A Christmas gift of paper money is more fun to give when it is folded into the shape of a holiday tree to decorate a package or card. The Origami Resource Center website (see Resources) notes that "money origami" may have begun as early as the 1800s, but didn't become popular until the 1950s. The website provides links to numerous illustrated pages for money folding projects ranging from butterflies and blossoms to the pine tree described here.
Select a crisp bill. Fold it in half lengthwise with the Queen's face side inside the fold. Unfold it and lay it flat.
Fold the bill in half again but in the other direction (face still inside fold) with the short ends lined up and the reverse side of the note facing up.
Fold down the reverse side part way, creasing it horizontally.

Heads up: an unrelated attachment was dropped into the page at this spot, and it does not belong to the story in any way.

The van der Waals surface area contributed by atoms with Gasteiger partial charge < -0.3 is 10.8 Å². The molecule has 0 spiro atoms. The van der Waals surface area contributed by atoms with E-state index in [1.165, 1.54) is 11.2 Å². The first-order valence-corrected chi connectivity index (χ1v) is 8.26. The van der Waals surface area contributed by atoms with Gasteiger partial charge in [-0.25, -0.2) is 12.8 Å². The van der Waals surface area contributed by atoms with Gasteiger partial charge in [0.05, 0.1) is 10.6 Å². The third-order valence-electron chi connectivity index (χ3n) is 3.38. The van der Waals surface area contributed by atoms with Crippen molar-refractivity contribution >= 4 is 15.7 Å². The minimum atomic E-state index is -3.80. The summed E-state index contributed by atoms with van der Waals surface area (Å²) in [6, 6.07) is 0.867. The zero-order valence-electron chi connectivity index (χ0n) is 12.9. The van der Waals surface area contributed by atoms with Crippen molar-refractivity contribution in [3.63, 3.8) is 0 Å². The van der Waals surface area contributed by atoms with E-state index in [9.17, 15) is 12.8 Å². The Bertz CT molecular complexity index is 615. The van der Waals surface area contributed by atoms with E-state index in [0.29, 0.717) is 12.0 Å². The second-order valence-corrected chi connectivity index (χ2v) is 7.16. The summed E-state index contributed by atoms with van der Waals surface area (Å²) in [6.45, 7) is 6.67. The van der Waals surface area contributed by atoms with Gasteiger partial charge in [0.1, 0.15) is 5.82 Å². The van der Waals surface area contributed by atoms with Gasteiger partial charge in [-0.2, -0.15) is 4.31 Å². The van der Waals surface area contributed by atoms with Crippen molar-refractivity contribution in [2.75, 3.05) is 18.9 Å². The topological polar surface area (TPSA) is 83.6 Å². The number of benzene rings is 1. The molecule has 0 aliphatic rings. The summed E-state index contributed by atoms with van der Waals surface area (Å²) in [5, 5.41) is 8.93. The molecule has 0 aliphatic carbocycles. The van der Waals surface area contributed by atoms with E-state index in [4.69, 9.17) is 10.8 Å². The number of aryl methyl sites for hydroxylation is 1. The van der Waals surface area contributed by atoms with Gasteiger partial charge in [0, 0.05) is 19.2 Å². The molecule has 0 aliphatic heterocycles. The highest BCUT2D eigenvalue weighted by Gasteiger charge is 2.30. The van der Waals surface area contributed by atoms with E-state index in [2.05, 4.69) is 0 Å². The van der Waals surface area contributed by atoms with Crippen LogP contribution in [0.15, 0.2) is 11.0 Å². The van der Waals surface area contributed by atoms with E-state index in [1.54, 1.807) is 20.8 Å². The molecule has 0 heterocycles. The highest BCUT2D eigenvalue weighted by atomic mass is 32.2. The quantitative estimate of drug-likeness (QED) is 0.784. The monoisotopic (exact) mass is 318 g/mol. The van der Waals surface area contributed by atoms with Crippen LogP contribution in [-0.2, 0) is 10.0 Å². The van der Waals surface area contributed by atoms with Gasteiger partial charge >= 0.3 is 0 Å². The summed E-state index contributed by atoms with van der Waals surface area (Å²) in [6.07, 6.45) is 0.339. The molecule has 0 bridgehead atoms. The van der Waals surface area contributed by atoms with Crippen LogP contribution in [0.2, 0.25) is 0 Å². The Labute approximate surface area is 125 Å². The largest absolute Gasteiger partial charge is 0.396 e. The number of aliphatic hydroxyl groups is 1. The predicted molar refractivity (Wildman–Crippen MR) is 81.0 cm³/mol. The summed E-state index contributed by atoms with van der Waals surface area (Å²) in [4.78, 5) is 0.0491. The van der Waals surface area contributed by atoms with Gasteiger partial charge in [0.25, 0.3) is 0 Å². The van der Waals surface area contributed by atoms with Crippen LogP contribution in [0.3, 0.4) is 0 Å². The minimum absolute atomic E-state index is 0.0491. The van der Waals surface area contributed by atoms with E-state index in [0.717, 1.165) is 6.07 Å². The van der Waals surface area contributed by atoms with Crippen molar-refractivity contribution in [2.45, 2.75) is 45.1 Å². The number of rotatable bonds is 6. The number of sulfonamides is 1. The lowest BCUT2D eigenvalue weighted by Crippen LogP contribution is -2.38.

Turn down the two top corners of the last fold, forming tiny right triangles separated by a 2.5 cm (1 inch) space.
Begin creating the tree trunk by folding the lower left corner of the note toward the right, letting the right triangle turn into a roof-shaped triangle. Repeat this process on the right side of the bill. The fold from step 3 now is divided into thirds vertically.
Make another set of triangles. Start at the midpoint of the note's top edge to fold down the top two corners until they touch. Start at the midpoint of the note's top edge. This is the beginning of the tree's peak. The note's shape now is similar to the spade on a playing card.
Transform the spade into a pine tree by folding two more long, shallow triangles stretching from the peak of the tree to the bottom right and left corners of the spade. Flip the folded note over to see the tree, then tape it to a package or card.